A day in the life of a wheelchair user: navigating Lincoln
By: Sophia Bannert
Architectural discourse has gradually become incoherent with the social and ethical needs of the contemporary city. With the relationship between theory and practice strained, lack of social relevance in design is ubiquitous. Practising architects frequently regard theory as esoteric and non-transferable, whilst many theorists do not manifest their ideas into reality and build. With the connection gripping the precipice by its fingers, this paper is conceived; written to persuade, motivate and encourage that there is real value in instigating ideas put forth in this paper. Concepts proposed are not only applicable to the city of Lincoln but are relevant and adaptable to all cities. Inspired by the architecture which has not yet manifested, it hopes to ignite the spirit needed to eradicate social inequities in urban design.
As Albert Einstein said: “If the facts don’t fit the theory, change the facts”. In order to palpably grasp an understanding of what it is truly like to be physically disabled in Lincoln, I rented a wheelchair for one day to see for myself whether the facts fitted the theory.
Alone and small in the street, my self-awareness heightens. Large swarms of hurried people part when they see me approaching. My whole identity has changed in the eyes of the city within minutes. My wheelchair is my fortress and the enemy. With its large spindly wheels as my first and only defence, they are also my burden. Jarred into an utterly complex version of what I formerly knew as reality, my eyes begin scrutinising and dissecting the cobbled street surface ahead into zones which I can and cannot access. Never before had I seen the streetscape in such meticulous detail. Tiny height differences such as curbs and grooves between cobbles become mountains, cruelly halting progress and making small advances, exhausting. Whilst battling physical obstructions, I myself have become one. If the pavements were widened, perhaps disabled citizens wouldn’t be seen as causing an obstruction.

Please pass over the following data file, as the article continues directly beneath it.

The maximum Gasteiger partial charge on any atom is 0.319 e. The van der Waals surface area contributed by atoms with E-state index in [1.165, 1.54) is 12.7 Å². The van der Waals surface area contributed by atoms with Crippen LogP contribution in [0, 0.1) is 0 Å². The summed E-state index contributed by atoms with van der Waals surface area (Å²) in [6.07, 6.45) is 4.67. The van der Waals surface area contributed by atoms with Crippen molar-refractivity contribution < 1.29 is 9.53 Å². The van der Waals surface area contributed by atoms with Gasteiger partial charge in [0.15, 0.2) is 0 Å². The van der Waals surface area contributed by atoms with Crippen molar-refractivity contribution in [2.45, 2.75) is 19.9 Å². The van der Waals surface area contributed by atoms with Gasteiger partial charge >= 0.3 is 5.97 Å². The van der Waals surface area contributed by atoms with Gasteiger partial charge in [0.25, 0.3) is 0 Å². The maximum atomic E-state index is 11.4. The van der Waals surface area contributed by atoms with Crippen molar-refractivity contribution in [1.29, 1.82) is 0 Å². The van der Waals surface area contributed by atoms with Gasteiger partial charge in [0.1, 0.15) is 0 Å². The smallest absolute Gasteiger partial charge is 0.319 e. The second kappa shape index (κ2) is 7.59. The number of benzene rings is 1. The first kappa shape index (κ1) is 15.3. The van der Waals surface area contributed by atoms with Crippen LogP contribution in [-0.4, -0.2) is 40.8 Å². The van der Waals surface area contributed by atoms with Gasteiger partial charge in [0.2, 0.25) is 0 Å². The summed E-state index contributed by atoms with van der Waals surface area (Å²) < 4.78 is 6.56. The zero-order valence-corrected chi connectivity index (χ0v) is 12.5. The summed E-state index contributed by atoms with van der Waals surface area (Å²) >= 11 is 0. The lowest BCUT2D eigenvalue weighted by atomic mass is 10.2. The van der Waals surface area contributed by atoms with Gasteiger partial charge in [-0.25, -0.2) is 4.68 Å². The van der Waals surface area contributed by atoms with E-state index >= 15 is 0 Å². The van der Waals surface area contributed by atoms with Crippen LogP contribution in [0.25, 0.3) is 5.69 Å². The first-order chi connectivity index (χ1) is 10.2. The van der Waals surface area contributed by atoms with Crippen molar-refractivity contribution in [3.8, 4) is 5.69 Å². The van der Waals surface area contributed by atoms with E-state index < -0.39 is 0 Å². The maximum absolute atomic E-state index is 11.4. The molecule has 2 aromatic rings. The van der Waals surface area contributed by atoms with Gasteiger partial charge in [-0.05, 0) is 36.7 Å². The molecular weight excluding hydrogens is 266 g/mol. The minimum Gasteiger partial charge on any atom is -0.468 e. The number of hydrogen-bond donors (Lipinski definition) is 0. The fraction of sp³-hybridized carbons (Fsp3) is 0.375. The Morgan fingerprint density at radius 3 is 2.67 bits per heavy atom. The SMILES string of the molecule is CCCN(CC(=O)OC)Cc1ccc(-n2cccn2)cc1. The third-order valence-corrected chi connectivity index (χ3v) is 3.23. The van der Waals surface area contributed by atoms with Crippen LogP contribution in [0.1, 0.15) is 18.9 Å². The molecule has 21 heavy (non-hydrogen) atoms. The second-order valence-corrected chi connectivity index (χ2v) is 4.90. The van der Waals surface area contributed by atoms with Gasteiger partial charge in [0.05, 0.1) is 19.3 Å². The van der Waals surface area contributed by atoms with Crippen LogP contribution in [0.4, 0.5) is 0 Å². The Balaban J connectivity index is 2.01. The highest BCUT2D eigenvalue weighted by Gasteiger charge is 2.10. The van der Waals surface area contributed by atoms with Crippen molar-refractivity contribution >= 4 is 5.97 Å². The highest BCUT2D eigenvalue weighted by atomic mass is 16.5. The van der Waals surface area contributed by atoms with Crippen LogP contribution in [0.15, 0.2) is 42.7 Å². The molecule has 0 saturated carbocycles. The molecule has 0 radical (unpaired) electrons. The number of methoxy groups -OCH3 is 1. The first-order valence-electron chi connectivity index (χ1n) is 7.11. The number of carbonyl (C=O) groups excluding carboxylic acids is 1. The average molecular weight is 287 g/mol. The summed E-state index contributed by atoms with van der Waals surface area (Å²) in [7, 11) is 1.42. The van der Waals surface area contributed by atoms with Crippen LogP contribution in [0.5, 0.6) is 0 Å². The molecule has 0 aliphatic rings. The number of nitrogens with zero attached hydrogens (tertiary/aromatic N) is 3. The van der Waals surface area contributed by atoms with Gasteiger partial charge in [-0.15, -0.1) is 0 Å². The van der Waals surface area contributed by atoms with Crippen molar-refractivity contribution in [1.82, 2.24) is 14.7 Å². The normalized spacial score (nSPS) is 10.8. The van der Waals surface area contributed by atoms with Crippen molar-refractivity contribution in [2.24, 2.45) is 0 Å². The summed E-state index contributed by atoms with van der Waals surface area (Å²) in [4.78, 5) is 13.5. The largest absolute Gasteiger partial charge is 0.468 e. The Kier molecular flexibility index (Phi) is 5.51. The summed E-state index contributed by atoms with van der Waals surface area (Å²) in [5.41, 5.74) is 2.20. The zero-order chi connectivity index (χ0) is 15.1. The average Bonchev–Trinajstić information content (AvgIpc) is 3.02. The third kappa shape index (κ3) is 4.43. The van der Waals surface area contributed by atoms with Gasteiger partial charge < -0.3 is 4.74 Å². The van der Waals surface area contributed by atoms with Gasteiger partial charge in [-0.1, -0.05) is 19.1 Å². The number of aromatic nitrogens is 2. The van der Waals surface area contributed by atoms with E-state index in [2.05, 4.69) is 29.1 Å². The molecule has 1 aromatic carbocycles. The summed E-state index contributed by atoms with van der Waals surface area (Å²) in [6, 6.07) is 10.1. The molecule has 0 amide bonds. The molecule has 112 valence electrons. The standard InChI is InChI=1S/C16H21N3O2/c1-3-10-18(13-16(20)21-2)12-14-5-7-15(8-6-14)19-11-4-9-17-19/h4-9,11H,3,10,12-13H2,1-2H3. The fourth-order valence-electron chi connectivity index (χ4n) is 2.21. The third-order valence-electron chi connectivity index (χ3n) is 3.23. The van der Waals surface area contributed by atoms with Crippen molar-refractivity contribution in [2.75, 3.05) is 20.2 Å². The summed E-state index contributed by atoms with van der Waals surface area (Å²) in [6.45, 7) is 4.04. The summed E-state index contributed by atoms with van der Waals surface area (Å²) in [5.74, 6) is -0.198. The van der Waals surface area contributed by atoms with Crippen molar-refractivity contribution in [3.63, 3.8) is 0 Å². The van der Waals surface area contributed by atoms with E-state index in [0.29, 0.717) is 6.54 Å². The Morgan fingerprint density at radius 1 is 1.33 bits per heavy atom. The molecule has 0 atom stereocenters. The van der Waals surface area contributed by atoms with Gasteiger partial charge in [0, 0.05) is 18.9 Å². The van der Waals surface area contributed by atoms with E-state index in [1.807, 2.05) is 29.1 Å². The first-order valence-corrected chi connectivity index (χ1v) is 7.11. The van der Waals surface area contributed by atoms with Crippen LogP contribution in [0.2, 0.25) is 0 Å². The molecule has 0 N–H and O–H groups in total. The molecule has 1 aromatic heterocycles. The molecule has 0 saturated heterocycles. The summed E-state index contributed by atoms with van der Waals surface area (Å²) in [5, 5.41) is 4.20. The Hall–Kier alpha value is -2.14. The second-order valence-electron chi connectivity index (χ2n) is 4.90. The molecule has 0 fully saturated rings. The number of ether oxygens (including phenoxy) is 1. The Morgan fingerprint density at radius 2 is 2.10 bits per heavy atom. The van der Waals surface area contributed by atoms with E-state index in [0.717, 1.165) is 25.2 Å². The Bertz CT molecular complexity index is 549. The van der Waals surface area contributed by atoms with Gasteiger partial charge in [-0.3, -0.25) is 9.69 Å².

One of the most historic cathedral cities of Europe, renowned for its vibrant fusion of old and new, Lincoln is situated in the east midlands of England. People are attracted to the city’s picturesque cobbled streets, which weave the city body together like capillaries, constricting the flow of people in places and allowing access via tangles of short cuts, in others.
Currently witnessing an unprecedented population boom , Lincolnshire Research Observatory have released figures stating that since 2010 Lincoln has seen a sharp decrease in deaths and a dramatic rise in births. This correlation is unfolding on both a local and an international scale. Predictions from the World Health Organisation (WHO) state that within the next five years, the number of adults aged sixty-five and over will outnumber all children under the age of five. By 2050, these older adults will outnumber all children under the age of fourteen. The global population is rising at a rapid rate, raising questions about how the new third generation should be accommodated. Increased longevity may not be such a cause for celebration; this worldwide phenomenon is symbiotic with disability. WHO calculates that ‘two thirds of disabled people are over 60’. The process of aging is often accompanied by some form of disability- be it physical or mental. Disability is now more likely to affect your life than ever before. These predictions are threatening chaotic future repercussions. Our urban environment desperately needs to evolve at a rate which mirrors that of humanity.